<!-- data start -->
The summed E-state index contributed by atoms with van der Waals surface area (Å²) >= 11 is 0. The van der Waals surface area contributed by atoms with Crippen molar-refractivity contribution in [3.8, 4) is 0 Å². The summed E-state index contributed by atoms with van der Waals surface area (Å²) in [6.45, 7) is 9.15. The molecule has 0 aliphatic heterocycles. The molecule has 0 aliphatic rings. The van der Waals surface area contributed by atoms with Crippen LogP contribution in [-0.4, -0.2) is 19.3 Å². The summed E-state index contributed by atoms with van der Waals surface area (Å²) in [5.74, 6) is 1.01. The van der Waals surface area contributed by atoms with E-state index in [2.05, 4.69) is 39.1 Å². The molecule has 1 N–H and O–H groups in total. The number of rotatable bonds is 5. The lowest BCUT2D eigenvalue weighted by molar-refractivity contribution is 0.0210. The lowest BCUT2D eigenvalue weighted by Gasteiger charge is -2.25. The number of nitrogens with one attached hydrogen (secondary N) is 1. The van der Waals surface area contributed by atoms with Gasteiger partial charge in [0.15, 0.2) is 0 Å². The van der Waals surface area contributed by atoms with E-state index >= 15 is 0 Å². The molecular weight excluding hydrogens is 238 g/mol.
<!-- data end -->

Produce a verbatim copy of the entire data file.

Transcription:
The summed E-state index contributed by atoms with van der Waals surface area (Å²) >= 11 is 0. The van der Waals surface area contributed by atoms with Crippen molar-refractivity contribution in [3.8, 4) is 0 Å². The summed E-state index contributed by atoms with van der Waals surface area (Å²) in [6.45, 7) is 9.15. The molecule has 0 aliphatic heterocycles. The molecule has 0 aliphatic rings. The van der Waals surface area contributed by atoms with Crippen LogP contribution in [-0.4, -0.2) is 19.3 Å². The summed E-state index contributed by atoms with van der Waals surface area (Å²) in [5.74, 6) is 1.01. The van der Waals surface area contributed by atoms with E-state index in [2.05, 4.69) is 39.1 Å². The molecule has 1 N–H and O–H groups in total. The number of rotatable bonds is 5. The lowest BCUT2D eigenvalue weighted by molar-refractivity contribution is 0.0210. The lowest BCUT2D eigenvalue weighted by Gasteiger charge is -2.25. The number of nitrogens with one attached hydrogen (secondary N) is 1. The van der Waals surface area contributed by atoms with Gasteiger partial charge in [0.15, 0.2) is 0 Å². The van der Waals surface area contributed by atoms with E-state index >= 15 is 0 Å². The molecular weight excluding hydrogens is 238 g/mol.